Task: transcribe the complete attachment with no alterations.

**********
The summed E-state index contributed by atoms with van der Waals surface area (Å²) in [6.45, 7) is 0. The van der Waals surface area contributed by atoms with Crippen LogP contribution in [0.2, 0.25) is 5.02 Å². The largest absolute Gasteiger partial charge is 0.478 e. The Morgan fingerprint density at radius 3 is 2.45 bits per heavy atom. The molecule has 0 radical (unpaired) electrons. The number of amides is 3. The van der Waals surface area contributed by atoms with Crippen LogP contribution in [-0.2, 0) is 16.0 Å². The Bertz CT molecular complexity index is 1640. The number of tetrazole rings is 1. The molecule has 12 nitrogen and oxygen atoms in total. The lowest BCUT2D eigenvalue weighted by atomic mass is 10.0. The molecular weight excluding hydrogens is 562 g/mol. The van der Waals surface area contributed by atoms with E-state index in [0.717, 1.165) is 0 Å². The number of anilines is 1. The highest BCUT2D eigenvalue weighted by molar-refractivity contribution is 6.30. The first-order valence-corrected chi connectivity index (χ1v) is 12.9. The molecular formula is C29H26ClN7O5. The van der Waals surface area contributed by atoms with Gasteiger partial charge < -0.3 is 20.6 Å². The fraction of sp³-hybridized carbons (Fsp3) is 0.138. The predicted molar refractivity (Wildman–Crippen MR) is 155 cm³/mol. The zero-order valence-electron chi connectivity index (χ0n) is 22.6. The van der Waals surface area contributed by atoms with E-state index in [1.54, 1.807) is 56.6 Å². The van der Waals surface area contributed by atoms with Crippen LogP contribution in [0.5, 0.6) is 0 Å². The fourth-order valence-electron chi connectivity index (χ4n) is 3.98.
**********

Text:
The summed E-state index contributed by atoms with van der Waals surface area (Å²) in [6.45, 7) is 0. The van der Waals surface area contributed by atoms with Crippen LogP contribution in [0.2, 0.25) is 5.02 Å². The largest absolute Gasteiger partial charge is 0.478 e. The Morgan fingerprint density at radius 3 is 2.45 bits per heavy atom. The molecule has 0 radical (unpaired) electrons. The number of amides is 3. The van der Waals surface area contributed by atoms with Crippen LogP contribution in [-0.2, 0) is 16.0 Å². The Bertz CT molecular complexity index is 1640. The number of tetrazole rings is 1. The molecule has 12 nitrogen and oxygen atoms in total. The lowest BCUT2D eigenvalue weighted by atomic mass is 10.0. The molecular weight excluding hydrogens is 562 g/mol. The van der Waals surface area contributed by atoms with E-state index in [0.717, 1.165) is 0 Å². The number of anilines is 1. The highest BCUT2D eigenvalue weighted by molar-refractivity contribution is 6.30. The first-order valence-corrected chi connectivity index (χ1v) is 12.9. The molecular formula is C29H26ClN7O5. The van der Waals surface area contributed by atoms with Gasteiger partial charge < -0.3 is 20.6 Å². The fraction of sp³-hybridized carbons (Fsp3) is 0.138. The predicted molar refractivity (Wildman–Crippen MR) is 155 cm³/mol. The zero-order valence-electron chi connectivity index (χ0n) is 22.6. The van der Waals surface area contributed by atoms with E-state index in [1.54, 1.807) is 56.6 Å². The van der Waals surface area contributed by atoms with Crippen LogP contribution in [0.5, 0.6) is 0 Å². The fourth-order valence-electron chi connectivity index (χ4n) is 3.98.